The UK Government and universities have been accused of keeping parents and students in the dark over the 2012 tuition fee increases.
From 2012, universities will have the power to charge a maximum of £9,000 for academic courses - a treble in fee increases. When the legislation was passed by parliament last year, students were told they would receive clear information over the rises but the coalition government has been found wanting. One in three teenagers admits knowing little or nothing about how the changes will work.
Parents have also claimed that they too have been left in the dark in relation to the fee's their children will have to pay. Tuition fees are set to soar in 2012 but can universities really justify the dramatic rises if one in three teenagers are left clueless about how the changes will work and how they will affect their learning. Universities have to take the lead in making sure parents and students have the facts in front of them when they are deciding to apply for university. The institutions can't take for granted the record number of applications that are expected in 2012.
Gaining a place at one of England's premier Universities is becoming harder and harder. 200,000 pupils are expected to miss out on university places this summer because of increased competition with universities having to look at GCSE grades when deciding a candidate's suitability for a place.
Parents have called on the government to publish what universities will be charging the full £9,000 a year and what ones have opted for a small increase. It is damning of our education system when pupils are having to look past a top university that they have the grades to get into but are unable to afford it.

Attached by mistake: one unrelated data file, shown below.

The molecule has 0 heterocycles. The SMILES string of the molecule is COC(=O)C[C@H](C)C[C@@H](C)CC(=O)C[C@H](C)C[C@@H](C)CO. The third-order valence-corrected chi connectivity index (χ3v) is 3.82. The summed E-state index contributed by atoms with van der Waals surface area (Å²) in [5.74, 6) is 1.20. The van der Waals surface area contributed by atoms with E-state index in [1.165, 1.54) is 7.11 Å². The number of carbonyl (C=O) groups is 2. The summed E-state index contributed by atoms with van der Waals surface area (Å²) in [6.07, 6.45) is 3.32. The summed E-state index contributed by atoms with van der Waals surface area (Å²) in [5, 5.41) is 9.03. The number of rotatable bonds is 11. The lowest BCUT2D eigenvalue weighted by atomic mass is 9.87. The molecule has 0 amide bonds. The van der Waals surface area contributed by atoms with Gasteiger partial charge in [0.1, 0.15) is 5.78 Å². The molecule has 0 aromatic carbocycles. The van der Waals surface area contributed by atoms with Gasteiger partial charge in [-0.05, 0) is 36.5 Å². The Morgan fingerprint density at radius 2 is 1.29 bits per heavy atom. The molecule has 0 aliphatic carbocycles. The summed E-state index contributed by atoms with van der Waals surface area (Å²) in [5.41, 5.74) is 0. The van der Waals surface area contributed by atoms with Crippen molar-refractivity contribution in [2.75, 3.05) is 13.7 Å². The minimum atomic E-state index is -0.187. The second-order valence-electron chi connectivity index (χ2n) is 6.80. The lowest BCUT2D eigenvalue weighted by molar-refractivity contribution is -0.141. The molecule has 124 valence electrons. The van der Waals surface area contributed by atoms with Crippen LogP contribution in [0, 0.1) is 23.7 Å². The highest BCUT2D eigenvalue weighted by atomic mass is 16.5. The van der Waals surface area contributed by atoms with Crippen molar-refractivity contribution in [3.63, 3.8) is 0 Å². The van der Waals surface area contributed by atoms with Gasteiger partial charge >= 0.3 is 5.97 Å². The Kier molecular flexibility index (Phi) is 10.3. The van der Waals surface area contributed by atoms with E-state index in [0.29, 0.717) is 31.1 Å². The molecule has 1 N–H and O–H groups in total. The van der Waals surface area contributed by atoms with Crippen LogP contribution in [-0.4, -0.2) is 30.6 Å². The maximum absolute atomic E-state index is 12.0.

The university system needed changing. Universities have called for extra funding for years and the standard of some institutions has dropped because of it. The fact of the matter is that there are simply too many universities in England. The Labour Party's belief that every pupil should have the opportunity to go to university was admirable but was it was never practical. Our academic institutions should be backed up by standards. If England had fewer universities but those institutions were given extra funding, more places would be available and standards would increase.
The fact is there are too many sub-standard English universities that have lowered standards across the board. With more people going to university than ever before, the choice may be vast but the standards are poor.
Parents are mindful of this and students are being discouraged from entering University all together. There are no guarantees over employment at the end of any course, plus the huge amount of personal debt twenty something's are in in England it hardly seems worthwhile for some parents.
The government and the universities must work together to ensure that all students, parents and schools know the changes, know what the extra increase in fees will mean and detail exactly how the money will be spent. A failure to do this could be catastrophic for the university system in England.